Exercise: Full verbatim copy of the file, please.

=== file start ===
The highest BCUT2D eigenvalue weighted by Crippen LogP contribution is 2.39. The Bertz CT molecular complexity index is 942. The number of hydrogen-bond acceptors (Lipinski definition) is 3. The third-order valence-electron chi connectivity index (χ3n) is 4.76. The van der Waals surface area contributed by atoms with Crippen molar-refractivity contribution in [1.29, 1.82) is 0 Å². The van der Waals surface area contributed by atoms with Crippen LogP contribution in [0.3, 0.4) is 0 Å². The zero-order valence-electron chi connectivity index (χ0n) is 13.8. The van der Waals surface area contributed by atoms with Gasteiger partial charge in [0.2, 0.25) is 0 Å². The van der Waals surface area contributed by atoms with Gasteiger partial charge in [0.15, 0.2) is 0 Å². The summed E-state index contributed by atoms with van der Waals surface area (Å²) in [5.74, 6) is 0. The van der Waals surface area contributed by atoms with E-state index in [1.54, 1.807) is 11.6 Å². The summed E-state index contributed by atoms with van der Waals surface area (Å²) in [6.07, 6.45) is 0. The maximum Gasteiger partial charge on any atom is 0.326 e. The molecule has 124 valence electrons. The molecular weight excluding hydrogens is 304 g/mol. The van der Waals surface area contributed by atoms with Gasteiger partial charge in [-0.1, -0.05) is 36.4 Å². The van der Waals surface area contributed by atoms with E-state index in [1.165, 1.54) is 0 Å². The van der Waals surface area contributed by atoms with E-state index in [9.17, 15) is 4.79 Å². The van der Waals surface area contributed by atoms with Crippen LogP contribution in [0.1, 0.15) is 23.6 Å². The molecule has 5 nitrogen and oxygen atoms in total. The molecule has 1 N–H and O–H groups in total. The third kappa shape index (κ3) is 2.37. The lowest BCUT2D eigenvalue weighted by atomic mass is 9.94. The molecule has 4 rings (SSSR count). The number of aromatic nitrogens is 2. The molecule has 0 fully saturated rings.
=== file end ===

The highest BCUT2D eigenvalue weighted by Crippen LogP contribution is 2.39. The Bertz CT molecular complexity index is 942. The number of hydrogen-bond acceptors (Lipinski definition) is 3. The third-order valence-electron chi connectivity index (χ3n) is 4.76. The van der Waals surface area contributed by atoms with Crippen molar-refractivity contribution in [1.29, 1.82) is 0 Å². The van der Waals surface area contributed by atoms with Crippen LogP contribution in [0.3, 0.4) is 0 Å². The zero-order valence-electron chi connectivity index (χ0n) is 13.8. The van der Waals surface area contributed by atoms with Gasteiger partial charge in [0.2, 0.25) is 0 Å². The van der Waals surface area contributed by atoms with Gasteiger partial charge in [0.15, 0.2) is 0 Å². The summed E-state index contributed by atoms with van der Waals surface area (Å²) in [5.74, 6) is 0. The van der Waals surface area contributed by atoms with E-state index in [1.54, 1.807) is 11.6 Å². The summed E-state index contributed by atoms with van der Waals surface area (Å²) in [6.07, 6.45) is 0. The maximum Gasteiger partial charge on any atom is 0.326 e. The molecule has 124 valence electrons. The molecular weight excluding hydrogens is 304 g/mol. The van der Waals surface area contributed by atoms with Gasteiger partial charge in [-0.1, -0.05) is 36.4 Å². The van der Waals surface area contributed by atoms with E-state index in [1.165, 1.54) is 0 Å². The van der Waals surface area contributed by atoms with E-state index in [9.17, 15) is 4.79 Å². The van der Waals surface area contributed by atoms with Crippen LogP contribution in [0.1, 0.15) is 23.6 Å². The molecule has 5 nitrogen and oxygen atoms in total. The molecule has 1 N–H and O–H groups in total. The third kappa shape index (κ3) is 2.37. The lowest BCUT2D eigenvalue weighted by atomic mass is 9.94. The molecule has 4 rings (SSSR count). The number of aromatic nitrogens is 2. The molecule has 0 fully saturated rings.